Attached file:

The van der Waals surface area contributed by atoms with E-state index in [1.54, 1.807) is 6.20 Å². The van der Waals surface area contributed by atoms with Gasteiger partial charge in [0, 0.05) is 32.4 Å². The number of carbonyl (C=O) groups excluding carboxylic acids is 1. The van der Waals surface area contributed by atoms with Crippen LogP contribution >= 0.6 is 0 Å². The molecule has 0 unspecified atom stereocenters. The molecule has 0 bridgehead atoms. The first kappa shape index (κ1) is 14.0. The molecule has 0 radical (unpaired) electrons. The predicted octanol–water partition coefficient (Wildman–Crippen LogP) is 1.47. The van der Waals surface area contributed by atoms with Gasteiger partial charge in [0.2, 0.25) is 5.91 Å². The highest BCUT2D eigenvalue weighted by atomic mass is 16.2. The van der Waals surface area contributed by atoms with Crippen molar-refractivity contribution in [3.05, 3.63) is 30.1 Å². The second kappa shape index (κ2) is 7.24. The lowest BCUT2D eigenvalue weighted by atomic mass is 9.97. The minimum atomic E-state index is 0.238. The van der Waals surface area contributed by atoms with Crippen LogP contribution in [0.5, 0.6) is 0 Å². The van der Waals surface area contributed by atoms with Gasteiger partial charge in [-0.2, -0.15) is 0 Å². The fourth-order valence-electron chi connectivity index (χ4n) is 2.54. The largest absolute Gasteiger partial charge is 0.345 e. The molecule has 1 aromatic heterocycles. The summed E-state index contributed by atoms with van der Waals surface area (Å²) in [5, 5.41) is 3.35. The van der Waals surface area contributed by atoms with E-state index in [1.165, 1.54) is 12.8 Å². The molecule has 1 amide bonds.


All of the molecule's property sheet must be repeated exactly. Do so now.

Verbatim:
The van der Waals surface area contributed by atoms with E-state index in [1.54, 1.807) is 6.20 Å². The van der Waals surface area contributed by atoms with Gasteiger partial charge in [0, 0.05) is 32.4 Å². The number of carbonyl (C=O) groups excluding carboxylic acids is 1. The van der Waals surface area contributed by atoms with Crippen LogP contribution >= 0.6 is 0 Å². The molecule has 0 unspecified atom stereocenters. The molecule has 0 bridgehead atoms. The first kappa shape index (κ1) is 14.0. The molecule has 0 radical (unpaired) electrons. The predicted octanol–water partition coefficient (Wildman–Crippen LogP) is 1.47. The van der Waals surface area contributed by atoms with Gasteiger partial charge in [0.2, 0.25) is 5.91 Å². The highest BCUT2D eigenvalue weighted by atomic mass is 16.2. The van der Waals surface area contributed by atoms with Crippen molar-refractivity contribution in [3.05, 3.63) is 30.1 Å². The second kappa shape index (κ2) is 7.24. The lowest BCUT2D eigenvalue weighted by atomic mass is 9.97. The minimum atomic E-state index is 0.238. The van der Waals surface area contributed by atoms with Crippen LogP contribution in [0.5, 0.6) is 0 Å². The van der Waals surface area contributed by atoms with Gasteiger partial charge in [-0.2, -0.15) is 0 Å². The fourth-order valence-electron chi connectivity index (χ4n) is 2.54. The largest absolute Gasteiger partial charge is 0.345 e. The molecule has 1 aromatic heterocycles. The summed E-state index contributed by atoms with van der Waals surface area (Å²) in [5, 5.41) is 3.35. The van der Waals surface area contributed by atoms with E-state index in [1.165, 1.54) is 12.8 Å². The molecule has 1 amide bonds.